May I suggest passing this to a cousin? Cousins are likely to be bored enough to welcome the distraction, and it’s a great way to meet photogenic members of the opposite sex.  But I digress…

You asked for help.  Here are 5 tips for someone– anyone– shooting a wedding video:

1)  There’s a reason they call it a ritual:  Weddings follow a familiar format.  Walking guests down the aisle, the bride entering, the “I do” moment, Aunt Sally hitting the Pink Squirrels a little too hard at the reception– you’ve been there, you remember.  Many of them even hand out a shot list–er, program– to help you plan!  Rituals are, well, ritual. And that’s great for you, because it means you can…

2)  Scout Your Locations:  Since you always have some idea of what’s going to happen next, you can get there first.  If you want to shoot Grandma being helped down the aisle, pick a spot in the chapel with a great aisle view and get there when you see the organist warming up– before the ushers start ushing VIP guests to the front row.

3)  Think about Backgrounds: In the reception hall do you want to shoot facing the plain cinderblock wall or the festively decorated buffet table?  Wherever you’re standing to shoot, turn to look around.  You’ve got 360 degrees of backgrounds to choose from without moving from that spot. Choose well.

4)  Use Interviews: In 10 years you’ll want to remember the people at the wedding.  What were they thinking? How did they look way back then?  Short interviews will bring the guests to life.  No “yes or no” questions.  “How do you feel about Jenna and Sally getting married?” is great.  “Are you having fun?” is a dead end.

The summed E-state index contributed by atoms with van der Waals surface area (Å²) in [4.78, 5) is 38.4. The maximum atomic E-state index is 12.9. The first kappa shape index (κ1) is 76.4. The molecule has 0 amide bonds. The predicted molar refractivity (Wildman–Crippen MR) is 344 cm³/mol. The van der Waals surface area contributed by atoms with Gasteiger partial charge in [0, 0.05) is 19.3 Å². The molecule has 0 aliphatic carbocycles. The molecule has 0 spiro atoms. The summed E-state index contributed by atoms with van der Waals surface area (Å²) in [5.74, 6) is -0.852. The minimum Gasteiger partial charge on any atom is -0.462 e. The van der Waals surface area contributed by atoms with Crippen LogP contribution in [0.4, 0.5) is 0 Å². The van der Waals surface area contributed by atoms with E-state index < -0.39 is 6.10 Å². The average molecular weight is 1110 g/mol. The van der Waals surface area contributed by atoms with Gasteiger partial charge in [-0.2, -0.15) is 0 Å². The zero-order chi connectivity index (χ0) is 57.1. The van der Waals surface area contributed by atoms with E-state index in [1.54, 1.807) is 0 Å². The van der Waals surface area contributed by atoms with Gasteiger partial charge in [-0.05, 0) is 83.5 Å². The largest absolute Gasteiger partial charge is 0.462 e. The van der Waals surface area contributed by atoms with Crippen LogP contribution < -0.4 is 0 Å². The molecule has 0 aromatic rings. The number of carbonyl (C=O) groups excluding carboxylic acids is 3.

5) Edit Before you Post: Editing in this case just means cutting out the boring and/or horrible parts. Rambling interviews get cut to one or two great sentences.  You don’t need the WHOLE father/daughter dance.  You may want to cut anything embarrassing that has no redeeming entertainment value.  People loose enough to sing for the camera?  Perfect.  People so loose they have to be propped up to keep from falling into their entree? Not so much.

Shooting a Wedding need not be a monstrous experience (Did he really just write that? Apparently so.)

How to Shoot Vacation Video that Won’t Bore People to Death

Vacation

This palm symbolizes “vacation.” It’s a long article, so I figured it needed a photo.

When I was a kid, the Armbrusters had a slide projector.  Which meant that after every vacation they took, we’d troop dutifully to their house for endless carousels of badly-shot Kodachrome slides, narrated  live.  The slide show always seemed longer than the vacation itself.  Washed-out, badly composed views of Disneyland or Paris—dotted here and there with the back of the head of someone we knew.

Today technology has changed everything.  People can record hours and hours of vacation video on a single chip.  But they don’t trap you in their living rooms anymore.  Instead they email links to their hour-long video and quiz you about how you liked it.

Who would do such a thing?  Anyone with a smartphone.  We have met the Armbrusters and they are us.

Luckily for the bore-ees, technology is also a good defense.  Today if the video’s bad, we watch 10 seconds and click off to “Family Guy.”  Then we lie to each other’s faces about how good the video was.

Oh, wait– you actually WANT people to watch your vacation video?  No problem.  Start by shooting vacation video that’s entertaining.  It’s not hard.  All you need is a little bit of thought ahead of time and the awareness that– whether it’s you, your kids or your friends– your video just may have an audience.